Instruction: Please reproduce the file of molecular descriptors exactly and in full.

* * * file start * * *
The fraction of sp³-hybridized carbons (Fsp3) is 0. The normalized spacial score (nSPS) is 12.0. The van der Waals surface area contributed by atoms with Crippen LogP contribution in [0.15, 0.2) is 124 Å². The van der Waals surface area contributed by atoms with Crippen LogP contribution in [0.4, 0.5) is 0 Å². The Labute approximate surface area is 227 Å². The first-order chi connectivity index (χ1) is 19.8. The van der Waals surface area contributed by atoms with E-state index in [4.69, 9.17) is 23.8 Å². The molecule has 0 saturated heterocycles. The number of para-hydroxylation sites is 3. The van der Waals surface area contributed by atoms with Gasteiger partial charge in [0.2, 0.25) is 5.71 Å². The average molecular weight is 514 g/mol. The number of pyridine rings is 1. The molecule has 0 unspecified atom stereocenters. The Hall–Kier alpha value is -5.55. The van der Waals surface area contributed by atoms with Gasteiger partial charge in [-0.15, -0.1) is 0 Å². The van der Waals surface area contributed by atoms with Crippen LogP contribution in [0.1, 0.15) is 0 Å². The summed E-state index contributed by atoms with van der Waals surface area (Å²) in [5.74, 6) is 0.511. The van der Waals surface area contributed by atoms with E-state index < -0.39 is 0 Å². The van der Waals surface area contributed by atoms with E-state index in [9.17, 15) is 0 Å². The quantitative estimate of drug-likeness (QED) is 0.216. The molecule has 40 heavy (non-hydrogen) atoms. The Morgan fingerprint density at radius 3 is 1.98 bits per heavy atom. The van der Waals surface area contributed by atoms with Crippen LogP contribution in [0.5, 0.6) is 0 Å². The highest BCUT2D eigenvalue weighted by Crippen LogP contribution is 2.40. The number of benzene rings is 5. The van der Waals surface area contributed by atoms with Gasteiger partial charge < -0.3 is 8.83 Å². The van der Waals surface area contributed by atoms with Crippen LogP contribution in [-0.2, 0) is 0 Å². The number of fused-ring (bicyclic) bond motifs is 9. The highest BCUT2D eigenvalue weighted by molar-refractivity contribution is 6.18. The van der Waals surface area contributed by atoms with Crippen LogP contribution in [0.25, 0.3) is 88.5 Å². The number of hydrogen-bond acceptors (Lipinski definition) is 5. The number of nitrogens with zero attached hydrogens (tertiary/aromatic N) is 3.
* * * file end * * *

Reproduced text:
The fraction of sp³-hybridized carbons (Fsp3) is 0. The normalized spacial score (nSPS) is 12.0. The van der Waals surface area contributed by atoms with Crippen LogP contribution in [0.15, 0.2) is 124 Å². The van der Waals surface area contributed by atoms with Crippen LogP contribution in [0.4, 0.5) is 0 Å². The Labute approximate surface area is 227 Å². The first-order chi connectivity index (χ1) is 19.8. The van der Waals surface area contributed by atoms with E-state index in [4.69, 9.17) is 23.8 Å². The molecule has 0 saturated heterocycles. The number of para-hydroxylation sites is 3. The van der Waals surface area contributed by atoms with Gasteiger partial charge in [0.2, 0.25) is 5.71 Å². The average molecular weight is 514 g/mol. The number of pyridine rings is 1. The molecule has 0 unspecified atom stereocenters. The Hall–Kier alpha value is -5.55. The van der Waals surface area contributed by atoms with Gasteiger partial charge in [-0.15, -0.1) is 0 Å². The van der Waals surface area contributed by atoms with Crippen LogP contribution in [0.1, 0.15) is 0 Å². The summed E-state index contributed by atoms with van der Waals surface area (Å²) in [5.74, 6) is 0.511. The van der Waals surface area contributed by atoms with E-state index < -0.39 is 0 Å². The van der Waals surface area contributed by atoms with E-state index in [9.17, 15) is 0 Å². The quantitative estimate of drug-likeness (QED) is 0.216. The molecule has 40 heavy (non-hydrogen) atoms. The Morgan fingerprint density at radius 3 is 1.98 bits per heavy atom. The van der Waals surface area contributed by atoms with Crippen LogP contribution in [0.5, 0.6) is 0 Å². The highest BCUT2D eigenvalue weighted by Crippen LogP contribution is 2.40. The number of benzene rings is 5. The van der Waals surface area contributed by atoms with Gasteiger partial charge < -0.3 is 8.83 Å². The van der Waals surface area contributed by atoms with Crippen LogP contribution in [-0.2, 0) is 0 Å². The number of fused-ring (bicyclic) bond motifs is 9. The highest BCUT2D eigenvalue weighted by molar-refractivity contribution is 6.18. The van der Waals surface area contributed by atoms with Crippen LogP contribution in [0.25, 0.3) is 88.5 Å². The number of hydrogen-bond acceptors (Lipinski definition) is 5. The number of nitrogens with zero attached hydrogens (tertiary/aromatic N) is 3.